Evidence presented in our report shows that nearly 60 per cent. of male carers studied received home helps compared with only 34 per cent. of female carers, and 28 per cent. of men had the support of the meals on wheels service compared with 16 per cent. of the women. It seems services which provide direct help with the daily domestic routine are more likely to be provided if the carer is a man. So the work and health of women carers is affected to a greater degree.
We would like to see progress made in this area, not only for its own sake, but because this is an inequality which I find unacceptable.
We need more medical support in the home. My right hon. Friend referred to the primary care report which has just come out. We have to build on that. We must support the general practitioner service, which is the linch pin. We ought to extend the role of the community nurse, the community physiotherapist and the occupational therapist. In my part of the world they are extremely helpful to the handicapped.
We need an extension of the care assistant or care attendant. I call in aid the development of the care attendance service in Hampshire. On the hospital side, we need to have relief on call, what in our report we refer to as the "revolving door". If a chance is taken in putting people back into the community and the carers run into difficulties, they can by this means get those people back into hospital. This may have to be done at awkward times—which is when it nearly always happens—and not during the conventional surgery hours.
There is a need for the carer to have time off from caring. Age Concern once described the life of a carer of someone with dementia as the 36-hour day. Earlier, I heard people talking about problems of overtime. If one is caring for someone who is severely disabled, there is no question of normal working hours or overtime; it is a total commitment. So the need for relief is often urgent.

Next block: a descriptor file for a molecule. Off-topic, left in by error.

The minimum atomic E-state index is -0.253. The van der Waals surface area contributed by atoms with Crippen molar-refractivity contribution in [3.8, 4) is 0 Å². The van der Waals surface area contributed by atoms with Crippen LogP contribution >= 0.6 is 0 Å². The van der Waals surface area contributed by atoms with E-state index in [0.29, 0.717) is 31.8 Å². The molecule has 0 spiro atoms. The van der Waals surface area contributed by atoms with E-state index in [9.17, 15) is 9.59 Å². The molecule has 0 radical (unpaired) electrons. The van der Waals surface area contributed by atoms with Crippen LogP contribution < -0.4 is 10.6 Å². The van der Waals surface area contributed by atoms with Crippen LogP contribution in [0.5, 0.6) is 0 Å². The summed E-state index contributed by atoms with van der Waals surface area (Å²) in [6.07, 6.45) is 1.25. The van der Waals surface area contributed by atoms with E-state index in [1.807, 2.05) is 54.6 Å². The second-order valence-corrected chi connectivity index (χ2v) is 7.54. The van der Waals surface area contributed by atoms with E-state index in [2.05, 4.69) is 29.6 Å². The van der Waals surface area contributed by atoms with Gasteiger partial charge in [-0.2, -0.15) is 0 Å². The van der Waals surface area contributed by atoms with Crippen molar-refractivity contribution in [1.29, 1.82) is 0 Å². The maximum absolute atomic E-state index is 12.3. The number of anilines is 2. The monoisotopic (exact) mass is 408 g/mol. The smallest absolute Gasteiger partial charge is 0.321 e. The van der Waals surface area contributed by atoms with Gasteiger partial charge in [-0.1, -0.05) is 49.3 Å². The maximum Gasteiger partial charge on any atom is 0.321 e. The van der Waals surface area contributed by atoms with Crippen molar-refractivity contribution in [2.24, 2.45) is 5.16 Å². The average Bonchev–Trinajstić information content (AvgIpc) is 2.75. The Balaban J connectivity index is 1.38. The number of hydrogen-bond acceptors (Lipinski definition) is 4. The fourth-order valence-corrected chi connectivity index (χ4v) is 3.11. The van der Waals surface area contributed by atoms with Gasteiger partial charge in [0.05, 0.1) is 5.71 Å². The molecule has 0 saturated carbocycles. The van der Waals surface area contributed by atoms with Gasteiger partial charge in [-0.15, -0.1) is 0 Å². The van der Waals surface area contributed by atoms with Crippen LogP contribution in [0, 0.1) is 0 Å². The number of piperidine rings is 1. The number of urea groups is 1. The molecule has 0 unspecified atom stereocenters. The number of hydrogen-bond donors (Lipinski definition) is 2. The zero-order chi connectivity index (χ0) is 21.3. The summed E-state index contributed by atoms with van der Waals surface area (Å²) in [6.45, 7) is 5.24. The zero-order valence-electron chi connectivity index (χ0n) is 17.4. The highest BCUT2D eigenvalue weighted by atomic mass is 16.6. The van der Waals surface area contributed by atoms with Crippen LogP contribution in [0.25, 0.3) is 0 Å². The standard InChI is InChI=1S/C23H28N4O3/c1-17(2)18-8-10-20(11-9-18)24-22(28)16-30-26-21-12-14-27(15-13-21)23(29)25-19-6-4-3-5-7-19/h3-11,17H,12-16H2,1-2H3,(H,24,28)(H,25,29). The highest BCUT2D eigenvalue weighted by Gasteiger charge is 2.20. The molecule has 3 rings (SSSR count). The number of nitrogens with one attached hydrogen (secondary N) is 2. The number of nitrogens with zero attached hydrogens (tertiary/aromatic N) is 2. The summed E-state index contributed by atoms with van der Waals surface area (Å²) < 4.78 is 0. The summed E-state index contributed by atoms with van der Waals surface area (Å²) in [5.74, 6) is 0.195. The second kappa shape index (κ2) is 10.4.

What happens when the carer runs out of steam? We all get these tragedies in our surgeries—a mother and father, now old-age pensioners, who, having looked after a severely disabled child who is now aged 40 or 45, can no longer provide the necessary care because they have literally run out of steam.
I support all the pleas to my right hon. Friend to get the invalid care allowance right. I have raised the issue, as have many right hon. and hon. Members. There is no longer any justification for not extending it to married women. As I said in a letter to The Times a few months ago, I very much hope that my right hon. Friends will be able to do it gracefully before they are compelled to do it by the European Court.
I hope that I have said enough to demonstrate the importance of carers to our nation. We need them. We cannot get on without them. I hope, too, that I have demonstrated that carers need more back-up, and more support, especially professional support, if they are to fulfil their role as carers and still have some personal life of their own.
I beg the House not to treat carers as if they were an object of pity or compassion. They do their caring willingly, as part of their role in life, out of love.